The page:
Review: LABOR DAY
By Witney Seibold on February 1, 2014
My wife made this observation: There is, perhaps, a small comfort in knowing that you have perhaps already seen the worst film of the year as early as January. I’m having trouble expressing my deep hatred of Jason Reitman’s Labor Day, a trite, obvious, offensive, anti-feminist tirade that plays like an insufferable Nicholas Sparks romance, but without the protective sheen of treacly melodrama that – at the very least – gives the movie shape.
Labor Day is somehow simultaneously both a bland thudding mess of non-happenstance and an over-the-top soap opera fusillade of difficult-to-endure emotional cheap shots. Even though the movie contains a murder, a fetish-tinged kidnapping, sexual awakenings, divorce, a wheelchair-bound disabled child being deliberately slapped across the face, and no fewer than four dead babies (including one that we get to see on screen) it still feels like nothing happens in the film. The emotional stakes are somehow artificially heightened by the tackiest manipulations imaginable, and yet feel dead in the water by the film’s persistently downbeat tone and turgid pacing. By the end of the film, I can’t imagine any audience member feeling anything but anger and hatred by the boldly insufferable machinations of the morally reprehensible plot.
The movie is set in 1987, and Kate Winslet plays a divorcee named Adele, whose 12-year-old son Henry (Gattlin Griffin) has felt the need to “become the husband” in their lonesome living arrangement. Sadly, hints of incest are never realized; at least that would allow the film to saunter into enjoyably sleazy territory. Into Adele’s life comes a Handsome Rescue Stud (the insufferable male equivalent of the well-worn Manic Pixie Dreamgirl) in the form of Frank (Josh Brolin), a prison escapee, who essentially invades Adele’s home for shelter from the police. Frank proceeds to – as a form of payment for the illegal shelter – repair everything in sight. He also teaches Henry how to play ball and how to bake peach pies. He becomes the father figure Henry never had (his real father, Clark Gregg, is a bit too obsessed with his new family) as well as the conveniently sex-free husband figure that Adele requires. Adele is, I should perhaps add, a twitchy trauma sufferer whose hands shake, and who has been fostering a less-than-charming agoraphobia.
Oh, yes, and Frank has to tie her up so that Adele will not be accused of harboring a criminal. Adele is fetishistically tied to a chair (the camera lingers a little too long on the actual tying of the knots), and Frank proceeds to make a bowl of homemade gumbo from scratch, which he feeds to her. The sub/dom implications here are a little bit disgusting. In addition to this, young Henry seems to be coming of age, having some of his first sexual fantasies while Frank and Adele converse noisily in the next room. Were the film actually about its own kinks, this would be all be thematically acceptable. But this is ostensibly a romance-cum-coming of age drama. And, as a romantic ideal, Labor Day is insufferably corny horrifically offensive.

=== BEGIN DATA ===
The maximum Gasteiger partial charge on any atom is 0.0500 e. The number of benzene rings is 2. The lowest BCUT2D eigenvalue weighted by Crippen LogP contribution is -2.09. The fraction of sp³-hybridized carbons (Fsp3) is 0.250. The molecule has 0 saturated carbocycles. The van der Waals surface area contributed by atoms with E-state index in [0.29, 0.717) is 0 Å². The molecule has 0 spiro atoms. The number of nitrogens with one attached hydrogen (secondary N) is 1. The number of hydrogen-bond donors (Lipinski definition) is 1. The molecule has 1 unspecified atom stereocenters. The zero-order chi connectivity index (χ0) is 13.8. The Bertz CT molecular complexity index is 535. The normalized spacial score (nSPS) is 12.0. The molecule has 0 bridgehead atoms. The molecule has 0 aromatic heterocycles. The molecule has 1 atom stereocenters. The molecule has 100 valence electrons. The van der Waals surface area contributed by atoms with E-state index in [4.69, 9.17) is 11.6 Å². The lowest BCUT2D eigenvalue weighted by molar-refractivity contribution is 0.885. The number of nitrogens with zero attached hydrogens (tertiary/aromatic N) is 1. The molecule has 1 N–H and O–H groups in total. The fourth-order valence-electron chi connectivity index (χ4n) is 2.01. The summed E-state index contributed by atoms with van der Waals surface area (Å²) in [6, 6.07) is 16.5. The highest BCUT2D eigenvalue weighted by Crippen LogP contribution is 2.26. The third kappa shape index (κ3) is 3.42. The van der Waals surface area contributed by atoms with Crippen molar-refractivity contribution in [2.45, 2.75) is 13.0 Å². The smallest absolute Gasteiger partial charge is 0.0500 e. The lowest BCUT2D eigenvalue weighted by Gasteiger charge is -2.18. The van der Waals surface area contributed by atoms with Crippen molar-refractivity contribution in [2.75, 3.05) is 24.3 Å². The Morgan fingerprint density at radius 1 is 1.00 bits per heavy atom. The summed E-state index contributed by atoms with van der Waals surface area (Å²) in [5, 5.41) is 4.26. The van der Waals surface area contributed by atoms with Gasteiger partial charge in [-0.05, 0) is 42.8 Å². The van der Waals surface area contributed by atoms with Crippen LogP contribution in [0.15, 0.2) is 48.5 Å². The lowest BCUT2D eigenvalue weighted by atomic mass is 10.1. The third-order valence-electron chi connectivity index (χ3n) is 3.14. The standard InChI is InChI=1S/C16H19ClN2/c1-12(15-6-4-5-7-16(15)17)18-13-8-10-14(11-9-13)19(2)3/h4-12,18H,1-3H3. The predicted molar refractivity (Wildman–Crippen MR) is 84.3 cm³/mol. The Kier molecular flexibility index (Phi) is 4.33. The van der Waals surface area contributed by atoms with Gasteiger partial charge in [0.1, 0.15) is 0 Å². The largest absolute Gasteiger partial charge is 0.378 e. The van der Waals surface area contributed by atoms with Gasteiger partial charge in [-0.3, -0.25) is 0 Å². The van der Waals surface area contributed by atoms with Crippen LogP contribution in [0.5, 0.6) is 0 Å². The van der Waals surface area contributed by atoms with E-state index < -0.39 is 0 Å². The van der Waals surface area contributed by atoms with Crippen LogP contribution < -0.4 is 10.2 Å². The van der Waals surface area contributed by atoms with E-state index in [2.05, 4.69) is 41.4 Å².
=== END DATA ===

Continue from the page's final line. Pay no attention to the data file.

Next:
Remember, ladies: The best way to overcome any sort of emotional angst is to find the perfect man to fix you. And the perfect man is a man who does chores and is sensitive and is wholly devoted to you, but who is still willing to tie you up and keep you in place and show an implacable interest in you, even if you’re a twitchy emotional wreck. He will also be dangerous (in a sexy way) in that he’s a murderer. Oh, yes, and you may upset him because you won’t be able to immediately breed with him. Yes, Adele actually apologizes to Frank for being potentially barren. So you’re only worthwhile if you have a man in your life, and your only worth to a male will be that of a broodmare. Let’s hope this handsome stud, who plays baseball with your son and his disabled buddy, will forgive you.
What happened to Jason Reitman? He exploded onto the movie scene with lighthearted and wry comedies like Thank You for Smoking and Juno. His Up in the Air was a timely drama with at least some emotional resonance. But his last two films have been dour, cynical affairs that celebrate morally irresponsible characters, all without a hint of fun, irony, or actual relatable human behavior. Labor Day angered me. It may yet prove to be the worst film of the year. But the year is young.